Baltimore Oriole - National Wildlife Federation

Scientific name: Icterus galbula

Baltimore Orioles have brilliant orange undersides and shoulders with black heads and wings. A white bar runs across each wing. Females and young males are less striking in appearance with their yellowish orange and dark gray to brown plumage. Both males and females have long legs and sharp beaks.

Size: Baltimore Orioles are 6 to 8 inches in length with a wingspan of 9 to 12 inches. P> Diet: They primarily eat insects in the summer but switch to nectar and fruit in the fall. They prefer to eat dark-colored fruits, and some farmers consider them pests. However, Baltimore orioles eat lots of caterpillar larvae that cause damage to trees if their numbers are not kept in check. Therefore, Baltimore orioles of far more good than harm!

Predation: Eggs and young birds are especially vulnerable to predators such as squirrels, owls, large birds, and domestic cats.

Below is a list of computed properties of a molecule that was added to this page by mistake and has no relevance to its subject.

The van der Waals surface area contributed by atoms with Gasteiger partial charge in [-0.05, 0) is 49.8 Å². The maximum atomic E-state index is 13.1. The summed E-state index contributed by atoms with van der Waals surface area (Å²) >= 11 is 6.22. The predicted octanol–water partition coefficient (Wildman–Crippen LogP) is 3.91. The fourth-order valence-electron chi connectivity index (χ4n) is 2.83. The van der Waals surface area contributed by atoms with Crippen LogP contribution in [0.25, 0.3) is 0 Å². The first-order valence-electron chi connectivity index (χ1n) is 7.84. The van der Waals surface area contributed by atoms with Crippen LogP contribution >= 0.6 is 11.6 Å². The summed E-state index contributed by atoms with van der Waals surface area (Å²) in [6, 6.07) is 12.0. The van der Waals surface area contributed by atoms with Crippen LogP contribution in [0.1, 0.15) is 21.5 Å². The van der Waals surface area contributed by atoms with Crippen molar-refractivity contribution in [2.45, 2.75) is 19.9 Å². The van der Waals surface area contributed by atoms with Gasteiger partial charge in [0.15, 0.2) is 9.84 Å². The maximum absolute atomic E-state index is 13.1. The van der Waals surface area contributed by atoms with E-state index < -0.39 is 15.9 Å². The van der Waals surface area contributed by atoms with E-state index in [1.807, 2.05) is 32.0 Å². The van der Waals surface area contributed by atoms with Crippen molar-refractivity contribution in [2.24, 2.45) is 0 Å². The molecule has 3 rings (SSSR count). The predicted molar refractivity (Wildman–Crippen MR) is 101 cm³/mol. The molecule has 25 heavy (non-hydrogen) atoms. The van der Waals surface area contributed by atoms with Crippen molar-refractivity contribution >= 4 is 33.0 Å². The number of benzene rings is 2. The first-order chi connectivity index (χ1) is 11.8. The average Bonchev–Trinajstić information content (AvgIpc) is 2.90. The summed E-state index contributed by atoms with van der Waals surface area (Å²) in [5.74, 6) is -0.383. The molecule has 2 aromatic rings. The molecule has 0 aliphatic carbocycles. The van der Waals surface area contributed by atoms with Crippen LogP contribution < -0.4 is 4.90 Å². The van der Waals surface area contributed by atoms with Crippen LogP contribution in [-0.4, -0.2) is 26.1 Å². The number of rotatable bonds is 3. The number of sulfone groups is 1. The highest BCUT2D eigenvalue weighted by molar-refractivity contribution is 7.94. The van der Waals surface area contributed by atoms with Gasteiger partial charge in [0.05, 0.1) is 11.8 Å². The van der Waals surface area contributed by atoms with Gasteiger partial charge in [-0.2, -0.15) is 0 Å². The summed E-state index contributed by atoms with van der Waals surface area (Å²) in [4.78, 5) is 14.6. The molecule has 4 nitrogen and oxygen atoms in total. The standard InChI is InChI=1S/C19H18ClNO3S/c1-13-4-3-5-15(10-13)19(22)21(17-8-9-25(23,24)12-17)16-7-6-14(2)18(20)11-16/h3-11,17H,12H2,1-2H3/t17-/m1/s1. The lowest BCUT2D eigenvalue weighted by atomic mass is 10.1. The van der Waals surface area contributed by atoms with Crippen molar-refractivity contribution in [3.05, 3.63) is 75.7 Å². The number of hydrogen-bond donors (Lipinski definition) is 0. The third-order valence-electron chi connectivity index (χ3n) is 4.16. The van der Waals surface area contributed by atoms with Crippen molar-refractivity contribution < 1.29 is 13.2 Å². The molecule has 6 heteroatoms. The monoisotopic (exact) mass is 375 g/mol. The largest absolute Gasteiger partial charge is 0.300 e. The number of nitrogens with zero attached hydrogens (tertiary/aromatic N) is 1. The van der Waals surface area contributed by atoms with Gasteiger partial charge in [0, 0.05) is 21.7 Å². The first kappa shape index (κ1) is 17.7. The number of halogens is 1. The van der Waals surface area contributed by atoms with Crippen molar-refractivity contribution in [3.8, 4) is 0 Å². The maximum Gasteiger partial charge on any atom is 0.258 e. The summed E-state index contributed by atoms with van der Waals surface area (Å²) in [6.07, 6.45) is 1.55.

Typical Lifespan: Baltimore Orioles can live up to 11 years in the wild and even longer in captivity. >

Habitat: Their preferred habitat is open deciduous woodlands. Baltimore Orioles also do quite well in community parks and suburban backyards. They forage in the treetops and commonly build nests in American elms, cottonwoods, and maples.

More news: News - Keep Truckee Green

Range: Baltimore Orioles can be seen in the eastern U.S. And as far as Montana for at least part of the year. Migrating populations head south during the late summer to early fall and stay in the Southeast or Central and South America until April.

Fun Fact: The Baltimore Oriole is named for the English Baltimore family, whose crest is similar to the bird.

Overall, Baltimore oriole numbers are stable. There is a small decline in the east, but this is compensated for by an increase in the western part of their range. These birds are threatened by deforestation and pesticide use on trees. You can easily invite them into your backyard by planting native fruit and nectar-producing plants or by hanging feeders of sugar water.

  • Adam Floyd